Everyone knows that debugging is twice as hard as writing a program in the first place. So if you are as clever as you can be when you write it, how will you ever debug it? ~Brian Kernighan

Programming is like sex. One mistake and you have to support it for the rest of your life. ~Michael Sinz

A good programmer is someone who always looks both ways before crossing a one-way street. ~Doug Linder

Beta. Software undergoes beta testing shortly before it’s released. Beta is Latin for “still doesn’t work.” ~Author Unknown

Good code is its own best documentation. As you’re about to add a comment, ask yourself, “How can I improve the code so that this comment isn’t needed?” ~Steve McConnell

One man’s crappy software is another man’s full time job. ~Jessica Gaston

How to Create Your Own File-Based Image Galleries with php, ftp, Shadowbox and a Groovy File Structure

or perhaps titled:

I don’t trust anyone with my photos, not Flickr, not Google and especially not Mark Zuckerberg!


  • Linux Hosting Account (php enabled)
  • ftp program for uploading files


I wrote this post a few years ago and recently updated it with some automated thumbnail creation. Below is that original post.

Many years ago, in the dark ages of web development, when I had a Windows hosting account, you know one of those $4.95 a month deals, and I wanted to post lovely photos of my kids and vacations, I would do it a state of the art way. I’d open Photoshop 7 and chose “Create Web Gallery.” I would then wrestle the various dialogue boxes into submission and create a Web Gallery. It worked. It looked cool. It used tables for layouts. I was a genius.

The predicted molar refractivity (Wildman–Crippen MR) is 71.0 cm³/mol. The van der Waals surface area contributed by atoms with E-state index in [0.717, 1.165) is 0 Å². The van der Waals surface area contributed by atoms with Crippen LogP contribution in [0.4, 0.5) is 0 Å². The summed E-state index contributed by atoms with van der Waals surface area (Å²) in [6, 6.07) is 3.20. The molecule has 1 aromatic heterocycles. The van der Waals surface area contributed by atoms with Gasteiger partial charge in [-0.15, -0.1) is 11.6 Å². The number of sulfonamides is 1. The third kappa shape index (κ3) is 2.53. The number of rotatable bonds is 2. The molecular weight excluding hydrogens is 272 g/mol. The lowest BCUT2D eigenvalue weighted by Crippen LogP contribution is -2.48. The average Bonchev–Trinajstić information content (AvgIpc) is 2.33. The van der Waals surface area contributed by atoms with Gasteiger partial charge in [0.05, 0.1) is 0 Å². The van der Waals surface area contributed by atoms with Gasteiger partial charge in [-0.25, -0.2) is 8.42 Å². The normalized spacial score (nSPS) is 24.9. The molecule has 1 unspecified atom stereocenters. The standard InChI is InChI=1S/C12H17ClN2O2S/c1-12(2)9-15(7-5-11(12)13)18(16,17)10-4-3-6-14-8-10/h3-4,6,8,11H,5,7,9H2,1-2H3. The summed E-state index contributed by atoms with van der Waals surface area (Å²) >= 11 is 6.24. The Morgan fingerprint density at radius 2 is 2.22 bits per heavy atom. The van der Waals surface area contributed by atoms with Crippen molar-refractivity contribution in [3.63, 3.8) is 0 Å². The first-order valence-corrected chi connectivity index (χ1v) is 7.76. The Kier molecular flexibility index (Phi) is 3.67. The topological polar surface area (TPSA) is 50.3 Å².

Last year I closed my Windows hosting account. Never use webhost4life. It is a terrible hosting company. As I was doing a lot of Word Press, I chose BlueHost. So far so good.

Now I could have just uploaded all my old Photoshop galleries to my new hosting account but this seemed lame. I did not want to use any Web 2.0 stuff, in other words startup companies just waiting to be bought out and make your life really complicated, but I did want to use ftp to upload files. So with a little php, notably scandir, I created a way to display all the photos in lovely paging galleries.  The first time a particular gallery is accessed, it creates a folder of thumbnails in that directory named ‘thumbs.’ This makes the pages load faster.  Larger versions of the images utilize Michael Jackson shadowbox, still one of my favorite lightboxes  There is no indexing for searching, or meta tags, but to be honest, I would never get around to entering this sort of data. Maybe in the next version, I will add this feature.

A few key elements (let us say features and recommendations) of “Paul’s Amazing php Photo Gallery” are

  • Name your folders like this 2012-08-New York. The folders will display by replacing the dashes with spaces and are ordered in descending order.
  • Process your images to 1200px wide. This way they will look great when large, but not so big it takes forever to see a gallery.
  • All gallery images have a lightbox large image version. Go shadowbox!

that’s it…